Remarque threatens the propaganda machine necessary to bring young men into service.

In Defying Hitler, Sebastian Haffner’s memoir of growing up in Germany between the two World Wars, Haffner describes how the government promoted in schools the glorification of World War I, getting young boys to focus on maneuvers and strategy (something in which my own son is very interested) rather than on whether Germany should have been fighting the war in the first place. By hooking them with strategy and numbers and warcraft, the government got these children fired up about war so that, in a few years, they would enthusiastically enlist. The government at the time needed these young men to see World War I in terms of strategy with a motive so black-and-white it didn’t even warrant considering. Remarque’s novel does the opposite. It questions the reasons for war and the things those making the war say about it.

The men, during a moment of quiet, are discussing the relationship between “home-country” and “State.”

“But they go together,” insists Kropp, “without the State there wouldn’t be any home-country.”

“True, but just you consider, almost all of us are simple folk. And in France, too, the majority of men are labourers, workmen, or poor clerks. Now just why would a French blacksmith or a French shoemaker want to attack us? No, it’s merely the rulers.” […]

“Then what exactly is the war for?” asks Tjaden.

Kat shrugs his shoulders. “There must be some people to whom the war is useful.”

All Quiet on the Western Front, pp 205-206, Ballantine Books Trade Edition, 1996

In order for these young men to kill, they have to see those in front of their bayonets and hand grenades as not human, or at least as not worthy of life. They must not reflect on similarities between those in front of their rifle and those behind because the necessary conclusion would either be that none of them deserves to be killed or that none of them is worthy of life.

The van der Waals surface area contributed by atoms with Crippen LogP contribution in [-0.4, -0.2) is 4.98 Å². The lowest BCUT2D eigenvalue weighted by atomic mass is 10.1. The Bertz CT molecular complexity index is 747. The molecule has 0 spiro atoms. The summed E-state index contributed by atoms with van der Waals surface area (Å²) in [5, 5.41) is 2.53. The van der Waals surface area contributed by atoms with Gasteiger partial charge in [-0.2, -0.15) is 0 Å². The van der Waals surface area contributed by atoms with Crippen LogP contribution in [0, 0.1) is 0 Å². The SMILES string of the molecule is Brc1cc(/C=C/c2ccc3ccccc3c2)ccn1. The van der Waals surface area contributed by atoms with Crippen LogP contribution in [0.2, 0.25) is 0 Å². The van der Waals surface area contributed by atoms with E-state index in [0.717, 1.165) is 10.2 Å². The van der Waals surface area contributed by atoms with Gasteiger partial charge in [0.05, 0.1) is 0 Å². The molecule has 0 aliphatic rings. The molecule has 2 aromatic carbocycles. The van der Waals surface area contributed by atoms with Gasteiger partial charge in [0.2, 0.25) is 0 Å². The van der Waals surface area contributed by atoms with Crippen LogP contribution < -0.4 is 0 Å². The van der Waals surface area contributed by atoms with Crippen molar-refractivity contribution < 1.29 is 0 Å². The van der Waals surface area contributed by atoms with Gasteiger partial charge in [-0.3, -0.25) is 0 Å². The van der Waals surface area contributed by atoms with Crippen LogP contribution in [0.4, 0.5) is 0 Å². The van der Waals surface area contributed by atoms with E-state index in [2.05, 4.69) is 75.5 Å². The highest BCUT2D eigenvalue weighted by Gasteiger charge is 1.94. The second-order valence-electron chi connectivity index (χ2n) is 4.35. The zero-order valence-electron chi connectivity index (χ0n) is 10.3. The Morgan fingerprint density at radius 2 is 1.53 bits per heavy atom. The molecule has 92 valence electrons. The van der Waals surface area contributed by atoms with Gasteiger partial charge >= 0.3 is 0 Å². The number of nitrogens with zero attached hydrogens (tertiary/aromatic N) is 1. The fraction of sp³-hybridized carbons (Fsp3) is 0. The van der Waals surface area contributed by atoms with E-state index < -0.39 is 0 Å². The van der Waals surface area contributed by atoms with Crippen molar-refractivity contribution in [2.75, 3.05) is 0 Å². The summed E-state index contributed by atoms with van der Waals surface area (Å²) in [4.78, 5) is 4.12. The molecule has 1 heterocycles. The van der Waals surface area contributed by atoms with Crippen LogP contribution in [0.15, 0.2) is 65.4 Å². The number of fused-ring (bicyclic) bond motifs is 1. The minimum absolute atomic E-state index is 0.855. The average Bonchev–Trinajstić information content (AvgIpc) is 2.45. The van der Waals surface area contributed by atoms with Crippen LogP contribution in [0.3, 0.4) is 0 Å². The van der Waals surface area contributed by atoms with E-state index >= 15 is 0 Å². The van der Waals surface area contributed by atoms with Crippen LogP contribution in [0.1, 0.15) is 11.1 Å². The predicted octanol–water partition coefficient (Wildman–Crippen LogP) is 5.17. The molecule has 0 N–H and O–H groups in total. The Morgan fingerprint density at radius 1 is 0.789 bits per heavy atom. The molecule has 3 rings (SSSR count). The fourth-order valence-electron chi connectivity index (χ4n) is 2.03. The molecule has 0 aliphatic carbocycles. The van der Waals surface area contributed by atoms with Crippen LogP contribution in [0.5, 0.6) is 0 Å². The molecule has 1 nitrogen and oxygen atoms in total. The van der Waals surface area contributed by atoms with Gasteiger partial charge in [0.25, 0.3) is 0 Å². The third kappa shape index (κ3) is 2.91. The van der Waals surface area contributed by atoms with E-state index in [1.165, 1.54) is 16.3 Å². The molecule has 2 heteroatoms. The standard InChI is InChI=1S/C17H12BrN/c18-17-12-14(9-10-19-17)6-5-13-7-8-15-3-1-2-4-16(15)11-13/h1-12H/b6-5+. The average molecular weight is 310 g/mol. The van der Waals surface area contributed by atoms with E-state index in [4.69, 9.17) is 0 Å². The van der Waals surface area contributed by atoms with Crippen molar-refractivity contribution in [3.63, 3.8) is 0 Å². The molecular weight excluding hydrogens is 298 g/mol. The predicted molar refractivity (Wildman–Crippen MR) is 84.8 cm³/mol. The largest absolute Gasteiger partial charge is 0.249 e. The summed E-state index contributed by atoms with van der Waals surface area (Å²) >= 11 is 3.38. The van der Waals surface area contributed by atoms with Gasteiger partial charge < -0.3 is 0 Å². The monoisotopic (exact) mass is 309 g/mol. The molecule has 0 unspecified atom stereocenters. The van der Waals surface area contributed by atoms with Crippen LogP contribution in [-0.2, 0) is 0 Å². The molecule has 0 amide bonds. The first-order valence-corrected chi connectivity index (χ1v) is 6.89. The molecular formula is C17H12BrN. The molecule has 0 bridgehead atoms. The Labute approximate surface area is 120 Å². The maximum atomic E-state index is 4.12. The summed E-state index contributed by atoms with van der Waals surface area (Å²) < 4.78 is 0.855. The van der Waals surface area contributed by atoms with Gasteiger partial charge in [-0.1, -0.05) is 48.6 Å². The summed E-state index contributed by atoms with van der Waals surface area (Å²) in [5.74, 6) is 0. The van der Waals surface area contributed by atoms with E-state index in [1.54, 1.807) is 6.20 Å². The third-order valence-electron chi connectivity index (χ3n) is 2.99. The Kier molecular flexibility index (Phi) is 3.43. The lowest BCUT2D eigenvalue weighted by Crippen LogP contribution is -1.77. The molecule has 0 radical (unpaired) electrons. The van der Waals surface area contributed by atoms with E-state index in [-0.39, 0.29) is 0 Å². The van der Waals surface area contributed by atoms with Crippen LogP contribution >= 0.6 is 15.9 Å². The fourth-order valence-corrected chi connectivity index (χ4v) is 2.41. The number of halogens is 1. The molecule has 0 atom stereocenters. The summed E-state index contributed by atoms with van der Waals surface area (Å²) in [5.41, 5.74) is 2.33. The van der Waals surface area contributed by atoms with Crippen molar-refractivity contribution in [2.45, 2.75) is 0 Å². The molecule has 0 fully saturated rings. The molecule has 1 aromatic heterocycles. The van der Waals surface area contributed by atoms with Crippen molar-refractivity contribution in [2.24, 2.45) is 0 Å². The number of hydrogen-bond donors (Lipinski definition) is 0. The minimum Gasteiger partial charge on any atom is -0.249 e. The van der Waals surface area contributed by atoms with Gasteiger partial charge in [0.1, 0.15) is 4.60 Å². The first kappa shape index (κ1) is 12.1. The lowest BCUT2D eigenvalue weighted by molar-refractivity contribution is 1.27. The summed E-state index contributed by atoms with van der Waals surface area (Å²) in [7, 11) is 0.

“We do not fight, we defend ourselves against annihilation.” (113) If they don’t believe their own lives are worth defending, there’s no need to keep moving forward against the enemy. But there’s a safeguard against that: If one man finds it difficult to see the value in his own life, there’s the comrade next to him to defend.

Upon hearing his friends’ voices when he was lost in the dark, Bäumer says, “I am no longer a shuddering speck of existence, alone in the darkness;—I belong to them and they to me; we all share the same fear and the same life, we are nearer than lovers, in a simpler, a harder way; I could bury my face in them, in these voices, these words that have saved me and will stand by me.” (163)


If the bonds of country and the instinct for self-preservation are insufficient to keep a person fighting, there are the bonds of friendship to fall back on.

Remarque’s Bäumer is stuck. He sees the human in those in front of him, but he also sees himself and his friends as human. To believe both and still fight is incompatible with sanity. And yet he has to keep fighting because that common man over there is trying to kill him and the only way out is to kill the other man first. His choices at this point are severely limited.

This is how war is set up. Those in power put into motion something that is self-perpetuating. They exploit the instinct for survival to get people with no real reason to kill each other to do just that.

This, I suspect, is why the Nazis banned this novel. Not because it describes the horrors of war, but because it lays bare the reasons the war is happening in the first place.

I’ve been trying to focus, when I read anything, on how the lessons in each book/article/poem can help me develop my own character. What in that piece of writing can I use to become morally and ethically stronger?

If I apply this question to All Quiet on the Western Front, there are a couple of takeaways, neither of which is particularly new to me.